The Hong Kong Council of Social Service is an umbrella group of several social service organisations that looks to support those who have slid down the greasy pole. As discussed above, land is at a premium in the city and the cost per square foot of development land is just astronomical. The state owns land and to its credit, does build social housing but not at the rate that everyone who has a fall in life is guaranteed housing as quickly as they may need.
The Hong Kong Council of Social Service looked around the world for solutions and after discussing ideas like floating accommodation (that may sink in typhoons), shanty towns, etc, hit on the idea of temporary shipping container based blocks of flats that could be used for two or so years by those in acute housing need.
Speaking to the South China Morning Post, Stephen Lai Yuk-fai, the managing director of Rider Levett Bucknall, and lead consultant for the new temporary container housing scheme on Nam Cheong Street in Sham Shui Po said, “Public-sector housing is the most suitable for prefab manufacturing because it can provide flats in a short time at lower cost,” continuing, “If more housing can be made in factories by machines, we won’t need so many people to climb up and down to fix steel.”
Shipping container solutions
Henderson Land Development is a private developer company that had some land that it had no plans to use for at least two years. As so often the case, it was a brownfield site that had some old buildings on it that had to be demolished. The developers cleared the site and offered it to the Hong Kong Council of Social Service for HK$1 a year to use as temporary housing space.
The land will be developed for private housing after the 2-3 year period. This is the beauty of shipping container housing – it can be built in a factory, stacked on site and made habitable and then when the developers need the land back, so the accommodation can be torn down and rebuilt on another site on a similar deal with the owners of that brownfield land.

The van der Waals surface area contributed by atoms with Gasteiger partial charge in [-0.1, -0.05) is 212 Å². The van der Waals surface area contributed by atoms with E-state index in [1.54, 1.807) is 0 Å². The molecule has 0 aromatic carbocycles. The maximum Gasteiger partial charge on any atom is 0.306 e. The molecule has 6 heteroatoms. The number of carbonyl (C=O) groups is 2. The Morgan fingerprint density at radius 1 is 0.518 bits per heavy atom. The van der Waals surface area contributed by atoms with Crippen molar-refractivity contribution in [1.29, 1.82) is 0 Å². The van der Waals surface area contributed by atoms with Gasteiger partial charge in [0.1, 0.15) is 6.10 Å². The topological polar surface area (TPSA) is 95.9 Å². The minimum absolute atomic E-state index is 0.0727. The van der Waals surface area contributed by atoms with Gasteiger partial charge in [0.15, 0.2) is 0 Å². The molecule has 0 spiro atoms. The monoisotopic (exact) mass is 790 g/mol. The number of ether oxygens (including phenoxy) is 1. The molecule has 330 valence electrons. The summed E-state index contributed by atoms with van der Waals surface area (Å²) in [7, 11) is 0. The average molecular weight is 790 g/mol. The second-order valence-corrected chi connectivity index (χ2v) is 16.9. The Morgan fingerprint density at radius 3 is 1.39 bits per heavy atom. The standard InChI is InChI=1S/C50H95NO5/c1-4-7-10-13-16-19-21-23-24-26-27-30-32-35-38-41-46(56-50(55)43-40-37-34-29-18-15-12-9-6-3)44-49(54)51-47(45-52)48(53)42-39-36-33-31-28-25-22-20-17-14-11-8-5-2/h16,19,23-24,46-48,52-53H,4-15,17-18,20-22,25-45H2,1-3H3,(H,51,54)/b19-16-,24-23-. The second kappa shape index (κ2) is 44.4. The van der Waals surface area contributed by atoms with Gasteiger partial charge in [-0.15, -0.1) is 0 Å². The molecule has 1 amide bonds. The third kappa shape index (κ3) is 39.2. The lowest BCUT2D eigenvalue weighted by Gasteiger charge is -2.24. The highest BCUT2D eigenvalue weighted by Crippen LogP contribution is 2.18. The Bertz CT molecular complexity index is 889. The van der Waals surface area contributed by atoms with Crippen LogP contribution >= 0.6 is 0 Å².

Ninety homes are to be built on the site – which has been questioned by many due to the sheer demand for social housing – but for this the development is being built at a cost of HK$35.7 million (US$4.5 million), or around US $50,000 per apartment.
The homes aren’t ‘the size of a parking space’ at the price either, though the smallest amounts to 147 square feet, or roughly three ‘parking spaces’. The larger ones are 287 square feet.
Speaking to the South China Morning Post, Australian architect Paul McKay said that he had lived in container housing in the New Territories as a youngster. He “said the homes can be “rather cheerless with no light from outside”, feeling “impermanent” and “claustrophobic”. In contrast, London’s Murray Grove has high-quality interiors, with wooden floors, plastered walls and skirting boards, McKay said. If containers are purpose-built for people to live in, such as these, they can feel like home, he said.”
A pilot for future developments
The 90 homes being built are admittedly a drop in the ocean compared to the real need for social housing in Hong Kong. Those behind the shipping container social housing project have indicated that this is part of a wider pilot project to test the water on the concept of temporary homes that can be moved between brownfield sites and allow for more temporary social housing to be made available throughout the city.
If it does work? Those who fall from the greasy pole will have somewhere comfortable, if temporary, to land while they sort themselves out and get climbing again. Could it work in Sydney and other areas too? It certainly seems so!